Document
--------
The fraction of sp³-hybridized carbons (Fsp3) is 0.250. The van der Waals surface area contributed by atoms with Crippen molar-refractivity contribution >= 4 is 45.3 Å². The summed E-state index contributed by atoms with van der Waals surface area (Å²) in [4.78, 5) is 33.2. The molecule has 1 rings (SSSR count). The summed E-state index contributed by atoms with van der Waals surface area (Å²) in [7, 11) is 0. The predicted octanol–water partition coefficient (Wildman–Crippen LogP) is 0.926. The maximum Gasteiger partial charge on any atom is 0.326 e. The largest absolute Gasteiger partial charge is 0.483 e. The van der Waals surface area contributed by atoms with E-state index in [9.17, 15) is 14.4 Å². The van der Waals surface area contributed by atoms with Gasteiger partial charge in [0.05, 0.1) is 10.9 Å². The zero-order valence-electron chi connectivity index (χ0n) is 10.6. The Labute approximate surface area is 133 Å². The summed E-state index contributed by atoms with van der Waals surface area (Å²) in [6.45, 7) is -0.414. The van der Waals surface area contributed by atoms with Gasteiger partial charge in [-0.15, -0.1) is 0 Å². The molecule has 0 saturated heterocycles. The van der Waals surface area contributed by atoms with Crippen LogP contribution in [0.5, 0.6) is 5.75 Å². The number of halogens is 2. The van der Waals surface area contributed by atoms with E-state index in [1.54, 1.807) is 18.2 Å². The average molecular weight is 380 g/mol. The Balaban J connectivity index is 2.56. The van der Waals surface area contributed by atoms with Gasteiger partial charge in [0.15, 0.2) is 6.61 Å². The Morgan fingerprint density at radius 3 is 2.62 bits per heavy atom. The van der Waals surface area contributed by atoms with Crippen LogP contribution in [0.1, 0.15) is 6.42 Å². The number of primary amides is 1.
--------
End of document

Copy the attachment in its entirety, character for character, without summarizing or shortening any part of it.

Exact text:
The fraction of sp³-hybridized carbons (Fsp3) is 0.250. The van der Waals surface area contributed by atoms with Crippen molar-refractivity contribution >= 4 is 45.3 Å². The summed E-state index contributed by atoms with van der Waals surface area (Å²) in [4.78, 5) is 33.2. The molecule has 1 rings (SSSR count). The summed E-state index contributed by atoms with van der Waals surface area (Å²) in [7, 11) is 0. The predicted octanol–water partition coefficient (Wildman–Crippen LogP) is 0.926. The maximum Gasteiger partial charge on any atom is 0.326 e. The largest absolute Gasteiger partial charge is 0.483 e. The van der Waals surface area contributed by atoms with E-state index in [9.17, 15) is 14.4 Å². The van der Waals surface area contributed by atoms with Gasteiger partial charge in [0.05, 0.1) is 10.9 Å². The zero-order valence-electron chi connectivity index (χ0n) is 10.6. The Labute approximate surface area is 133 Å². The summed E-state index contributed by atoms with van der Waals surface area (Å²) in [6.45, 7) is -0.414. The van der Waals surface area contributed by atoms with Gasteiger partial charge in [-0.15, -0.1) is 0 Å². The molecule has 0 saturated heterocycles. The van der Waals surface area contributed by atoms with Crippen LogP contribution in [0.5, 0.6) is 5.75 Å². The number of halogens is 2. The van der Waals surface area contributed by atoms with E-state index in [1.54, 1.807) is 18.2 Å². The average molecular weight is 380 g/mol. The Balaban J connectivity index is 2.56. The van der Waals surface area contributed by atoms with Gasteiger partial charge in [0.15, 0.2) is 6.61 Å². The Morgan fingerprint density at radius 3 is 2.62 bits per heavy atom. The van der Waals surface area contributed by atoms with Crippen LogP contribution in [0.1, 0.15) is 6.42 Å². The number of primary amides is 1.